Ukraine Now Experiences What Georgia Saw Years Ago

Ukraine is bracing itself for the upcoming elections on March 31. The results of said elections could have major repercussions on both Ukraine’s internal developments and the surrounding region as the country struggles to keep its territorial integrity in the view of Russian military and economic moves in eastern Ukraine and the Black and Azov seas.

Surprisingly, the polls conducted in February gave 41-year-old Zelensky 25% of the vote, a 10-point lead over incumbent Petro Poroshenko and political veteran Yulia Timoshenko, who are also running for office in the national election.

The popularity of the current leader of the race reflects the thinking of many Ukrainians nowadays and their deep mistrust towards the ruling political elite. Zelensky is associated with one of the powerful Ukrainian oligarchs, Ihor Kolomoyskiy, who recently also endorsed him publicly.

Despite numerous allegations that his government has been marred in deep corruption, it was still under Poroshenko that Ukraine saw a veritable divorce with Russia in almost every aspect of geopolitics.

In the last five years since the Ukraine crisis broke out following the annexation of the Crimean Peninsula, Kiev has managed to reinforce the Ukrainian army amid ongoing conflict and contain the conflict with Russia to eastern Ukraine and the Azov Sea.

Ukraine also ratified the Association Agreement with the European Union, the non-signing of which actually deposed the former president Viktor Yanukovych. Moreover, Ukraine also got visa-free access for its citizens to the EU (except for the UK and Ireland) and four other Schengen-associated countries.

Recently, Ukraine’s Orthodox Church gained autocephaly (independence) from the Russian Church.

Beyond this, Ukraine’s trade has been redirected to Europe rather being mostly dependent on Russia, as was the case before 2014.

Thus, it is highly unlikely that Ukraine’s foreign policy will change if Zelensky wins: there are simply too many economic, military and ideological strides that now connect the country to the West.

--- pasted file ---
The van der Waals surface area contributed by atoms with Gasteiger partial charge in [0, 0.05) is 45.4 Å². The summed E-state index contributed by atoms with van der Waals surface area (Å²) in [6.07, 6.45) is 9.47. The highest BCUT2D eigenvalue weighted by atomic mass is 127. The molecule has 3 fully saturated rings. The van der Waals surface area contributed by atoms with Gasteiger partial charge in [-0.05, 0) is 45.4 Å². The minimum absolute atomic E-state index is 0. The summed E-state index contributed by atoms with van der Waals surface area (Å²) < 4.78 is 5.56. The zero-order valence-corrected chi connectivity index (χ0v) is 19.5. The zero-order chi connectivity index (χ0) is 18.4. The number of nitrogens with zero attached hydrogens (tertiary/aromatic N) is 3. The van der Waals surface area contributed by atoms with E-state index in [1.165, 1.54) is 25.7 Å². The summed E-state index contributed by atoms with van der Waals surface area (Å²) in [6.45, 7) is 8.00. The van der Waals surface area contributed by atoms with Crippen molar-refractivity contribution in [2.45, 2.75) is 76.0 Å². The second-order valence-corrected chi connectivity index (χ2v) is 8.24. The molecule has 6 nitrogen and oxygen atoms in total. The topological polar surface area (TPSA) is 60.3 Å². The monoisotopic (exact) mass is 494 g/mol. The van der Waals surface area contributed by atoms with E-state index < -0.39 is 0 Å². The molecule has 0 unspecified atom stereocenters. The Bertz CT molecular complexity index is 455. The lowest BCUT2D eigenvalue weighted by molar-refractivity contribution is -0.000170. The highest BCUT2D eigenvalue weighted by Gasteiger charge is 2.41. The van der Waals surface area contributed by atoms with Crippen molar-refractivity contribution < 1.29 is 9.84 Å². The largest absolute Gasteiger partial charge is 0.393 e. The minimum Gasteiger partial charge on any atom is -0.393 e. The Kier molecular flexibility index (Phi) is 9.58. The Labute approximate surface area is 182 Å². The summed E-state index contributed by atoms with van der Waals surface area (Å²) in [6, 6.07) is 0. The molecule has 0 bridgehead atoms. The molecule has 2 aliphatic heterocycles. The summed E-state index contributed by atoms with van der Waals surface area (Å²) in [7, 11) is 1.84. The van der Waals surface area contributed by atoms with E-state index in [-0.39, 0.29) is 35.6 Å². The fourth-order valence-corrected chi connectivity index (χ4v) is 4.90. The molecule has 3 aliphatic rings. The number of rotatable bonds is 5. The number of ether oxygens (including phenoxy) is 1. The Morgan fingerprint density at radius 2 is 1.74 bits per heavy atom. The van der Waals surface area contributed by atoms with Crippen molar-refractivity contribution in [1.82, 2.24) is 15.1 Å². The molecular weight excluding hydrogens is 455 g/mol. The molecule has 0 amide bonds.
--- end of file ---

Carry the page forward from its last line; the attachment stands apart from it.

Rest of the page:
In addition, there is also a very simple reason why Ukraine is unlikely to become pro-Russian or even try to be neutral. The very fact that Russia has taken away Crimea and supports the separatist elements in eastern Ukraine will always keep Kiev’s willingness to cooperate deeper with the West. And this is a major flaw in the Russian strategy. Moscow is simply pressing too hard on Ukraine, leaving very little, if any, possibility for improvement in the relations or hope that Kiev will abandon its pro-Western path.

It is like what Georgia experienced a decade ago. Where, before the 2008 Russo-Georgian War, some sections of the Georgian political and cultural elite argued that it would still be possible to work with the Russians and maybe even get back control of Abkhazia and the Tskhinvali region, in 2008 these legitimate hopes were dashed. In other words, the Russians dissipated hopes among Georgians for a geopolitical rapprochement with Moscow.

True, Moscow has been able to hinder Georgia’s NATO and EU accession. True, Ukraine’s aspirations hit the same problem. But the Russian strategy shows that Georgia and Ukraine’s populations have become increasingly pro-western. In other words, Russia nowadays has a similar understanding of things as in the 1990s, but under Boris Yeltsin, the policy towards Georgia and Ukraine was more practicable, leaving space for diplomacy and giving hope to Tbilisi and Kiev that it would be possible to at least keep its territorial integrity in exchange for being pro-Russian.

It is still surprising why the modern Russian foreign policy is not subject to serious questions. Receding Russian influence has already become a trend. The preclusion of Georgia and Ukraine from entering NATO/EU might last for years or even decades, but the willingness of the Georgians and Ukrainians to see their countries with Russia is dying out much faster.

By Emil Avdaliani

Photo by Dan Kitwood/Getty Images

14 March 2019 16:57